Get over your performance anxiety, Leah.
If You Want Tips for Running in the Summer Heat…
“What’s Your Running Type–Lizard or Icicle?”: there are two tribes of runners. Those who like to sweat it out and love the heat, and those who wear shorts on the coldest days.
10 Tips for Working Out in the Heat
- Wearing a full cap provides a covering to the scalp and, when wet, is a great resource for keeping my head cool. Though it’s a myth about the top of your head releasing more heat than other parts of the body, it certainly doesn’t hurt to keep it shaded. I’ve also found that cooling my feet in some water helps, too. I don’t even have to take my shoes off to get the benefit.
- I always assume I will have problems in the heat. If it’s a hot day, any thought of time goes out the window. Effort will naturally be less. I have to go easy in advance to stay ahead of a problem. One trick I like to employ: I tell myself that I can walk in the sun, but in the shade, I run (no matter how slow I may be). The reason I still push? The longer I’m out there, the more likely I am to encounter the complete meltdown.
- Half of the water I carry in the summer goes on me rather than into my body. I use water from my bottle or backpack to splash my face and neck. I wear my bandana and hat sopping wet.
- If it’s available, I pack ice: inside bra and cap, and rolled up in a bandana to wear around my neck. I’ll refresh this as often as possible. I also keep a cooler full of ice in the car on long runs so that I’m able to bring my body temperature down quickly after a long run.
- Once I get overheated, I’m toast. And that’s not just when I exercise but with everyday stuff, like working in the yard or hanging outside. My core temperature naturally runs hot and easily gets out of whack. So I do everything I can to stay consistently cool. For example: no matter what I did today, I remained hot. So I skipped boxing this morning and avoided the sun in the afternoon. Prior to my evening trail run, I took a cold dip in Austin’s Barton Springs.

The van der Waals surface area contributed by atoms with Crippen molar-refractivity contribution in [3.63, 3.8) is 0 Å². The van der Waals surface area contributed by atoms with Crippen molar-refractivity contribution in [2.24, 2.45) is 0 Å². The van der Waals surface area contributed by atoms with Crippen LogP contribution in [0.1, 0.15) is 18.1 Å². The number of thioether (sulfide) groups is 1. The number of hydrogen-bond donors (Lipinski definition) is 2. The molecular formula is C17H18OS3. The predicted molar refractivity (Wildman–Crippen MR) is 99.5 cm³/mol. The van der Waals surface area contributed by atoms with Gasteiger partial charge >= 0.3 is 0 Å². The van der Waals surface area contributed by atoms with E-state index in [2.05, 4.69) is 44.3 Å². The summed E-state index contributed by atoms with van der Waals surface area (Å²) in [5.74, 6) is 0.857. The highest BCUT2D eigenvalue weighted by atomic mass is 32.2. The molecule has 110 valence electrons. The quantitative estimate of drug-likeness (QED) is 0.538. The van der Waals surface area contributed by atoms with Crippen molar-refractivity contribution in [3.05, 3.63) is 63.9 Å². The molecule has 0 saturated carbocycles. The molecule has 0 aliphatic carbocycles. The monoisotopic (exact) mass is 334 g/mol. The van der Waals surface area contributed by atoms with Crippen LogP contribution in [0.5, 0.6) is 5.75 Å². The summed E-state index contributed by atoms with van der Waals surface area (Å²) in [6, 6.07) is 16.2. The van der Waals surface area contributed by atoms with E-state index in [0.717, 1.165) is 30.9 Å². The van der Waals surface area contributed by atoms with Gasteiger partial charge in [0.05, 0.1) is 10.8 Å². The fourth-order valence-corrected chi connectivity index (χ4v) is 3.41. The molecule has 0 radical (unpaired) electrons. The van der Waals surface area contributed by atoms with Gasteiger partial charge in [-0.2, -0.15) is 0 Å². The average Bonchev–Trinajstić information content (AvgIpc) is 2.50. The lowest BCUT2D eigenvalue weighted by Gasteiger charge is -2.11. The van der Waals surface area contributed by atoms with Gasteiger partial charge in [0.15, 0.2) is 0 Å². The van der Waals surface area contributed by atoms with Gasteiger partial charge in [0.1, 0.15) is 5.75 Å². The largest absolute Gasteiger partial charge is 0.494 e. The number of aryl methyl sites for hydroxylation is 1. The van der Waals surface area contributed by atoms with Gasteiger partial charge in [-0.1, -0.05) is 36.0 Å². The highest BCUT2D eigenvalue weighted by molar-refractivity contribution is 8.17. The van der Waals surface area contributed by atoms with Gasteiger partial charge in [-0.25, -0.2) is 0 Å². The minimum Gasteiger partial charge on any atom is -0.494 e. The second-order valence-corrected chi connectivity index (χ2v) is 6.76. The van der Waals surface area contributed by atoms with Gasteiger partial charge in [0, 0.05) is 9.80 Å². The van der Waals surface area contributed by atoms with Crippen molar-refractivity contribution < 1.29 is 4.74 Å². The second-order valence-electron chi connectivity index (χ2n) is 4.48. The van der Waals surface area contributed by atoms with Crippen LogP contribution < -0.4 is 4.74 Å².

- Because my mind is one of the first things to go with a heat issue, it’s easy to forget to consume food or electrolytes on schedule. Also, nausea goes hand-in-hand with heat illness. So when suffering in the heat, if I remotely think about food, I make myself eat something. If I’m not sure when I last took electrolyte tablets, I’ll err on too many rather than not enough.
- I make sure to go into runs hydrated and always take electrolytes when I go over an hour. Because I sweat so much and am focused on keeping hydrated, I also have to avoid electrolyte imbalances due to too many fluids.
- I am more likely to have heat issues when I’m overtrained. Not sure why that is (maybe it has something to do with being tired and in a constant workout recovery state), soI make rest an important part of a training schedule.
- My secret weapon: Coke. The mixture of liquid, caffeine, salt, and sugar is a pick-me-up treat on the trail. If I’m feeling run down, caffeine will give me some extra juice. BUT I am careful; caffeine will also elevate my heart rate, which can add to raising the core temperature.
- Believe it or not, sunscreen can add to feeling overheated. During Ironman training, I found a light-weight oil-based sunscreen, KINeSYS, that stays on without feeling like I’ve coated myself in a thick layer.